Breaking New Ground—Stories from Defence Construction Breaking_new_ground - Page 115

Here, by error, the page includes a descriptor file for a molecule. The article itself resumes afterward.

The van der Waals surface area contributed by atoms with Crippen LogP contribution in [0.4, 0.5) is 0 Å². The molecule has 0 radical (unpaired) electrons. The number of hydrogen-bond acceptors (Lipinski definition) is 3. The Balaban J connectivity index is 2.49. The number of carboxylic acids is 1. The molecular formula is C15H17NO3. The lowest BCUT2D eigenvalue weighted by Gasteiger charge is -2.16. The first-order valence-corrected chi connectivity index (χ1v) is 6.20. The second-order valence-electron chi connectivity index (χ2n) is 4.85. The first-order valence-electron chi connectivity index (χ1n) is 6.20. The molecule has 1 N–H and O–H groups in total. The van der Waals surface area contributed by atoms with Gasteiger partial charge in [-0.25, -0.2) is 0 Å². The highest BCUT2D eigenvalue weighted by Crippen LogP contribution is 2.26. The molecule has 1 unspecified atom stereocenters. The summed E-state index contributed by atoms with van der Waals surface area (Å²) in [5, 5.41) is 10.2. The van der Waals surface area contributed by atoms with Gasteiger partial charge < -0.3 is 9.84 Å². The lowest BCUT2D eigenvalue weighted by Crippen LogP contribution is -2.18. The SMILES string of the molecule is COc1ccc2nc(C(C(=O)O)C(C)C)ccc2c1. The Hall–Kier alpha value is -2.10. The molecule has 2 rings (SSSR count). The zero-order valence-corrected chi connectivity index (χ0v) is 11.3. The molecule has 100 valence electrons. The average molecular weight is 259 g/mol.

Major-General Daniel Benjamin was the founder and first Commander of the Canadian Operational Support Command (CANOSCOM). He proved to be instrumental in developing a closer relationship with DCC through deployable engineering support in Jamaica and Afghanistan. He would later become the Canadian Forces Chief Military Engineer (CME) and Chief of Staff (Infrastructure & Environment). He retired from the CF in 2011 and subsequently joined DCC as Vice-President, Operations, Corporate Planning and Service Delivery. A reallocation of responsibilities and authorities was made to service line managers so that they could operate independently of the business management structure. However, the success of the matrix approach called for complete collaboration and information sharing between the two structures. Initially the traditional regional structure remained dominant, but over time the organization of the national service lines and the regional structure were integrated successfully. associated with the current security environment. DCC had to establish relationships with the new Canada Command, Canadian Expeditionary Force Command and the Canadian Operational Support Command (CANOSCOM). Some of the new relationships formed during this transitionary period, particularly with CANOSCOM, were instrumental to DCC’s increased involvement in support to deployed operations both in Canada and abroad. Responding to change In accordance with the government’s new practice, Ross Nicholls was invited in the fall of 2005 to appear before the Parliamentary Standing Committee on Government Operations and Estimates on the subject of his proposed reappointment as President and CEO. The committee members acknowledged the accomplishments of the Corporation under his leadership, and, without taking time for in camera discussion, as is usually the case, unanimously supported his reappointment for a further term. Undergoing reviews As these changes progressed, the structure and process of government continued to be reviewed. The Federal Accountability Act came into force in December 2006, aiming to help ensure transparency and account- ability for government organizations. At about the same time, the Treasury Board Secretariat was examining the governance framework for Crown corporations. In many cases, DCC’s management had already anticipated the requirements of all of these reviews—no major changes were needed in response to any of the reports; however, DCC used them to gauge its own processes, and to continue improving them wherever appropriate. In 2005–06, the Chief of Defence Staff led a transfor- mation exercise to redefine the CF command and control structure to suit a new focus on joint operations and to improve response to the asymmetric threats BREAKING NEW GROUND DEFENCE CONSTRUCTION CANADA The Parliamentary Task Force on Procurement Reform led by the Honourable Walt Lastewka, the Parliamentary 105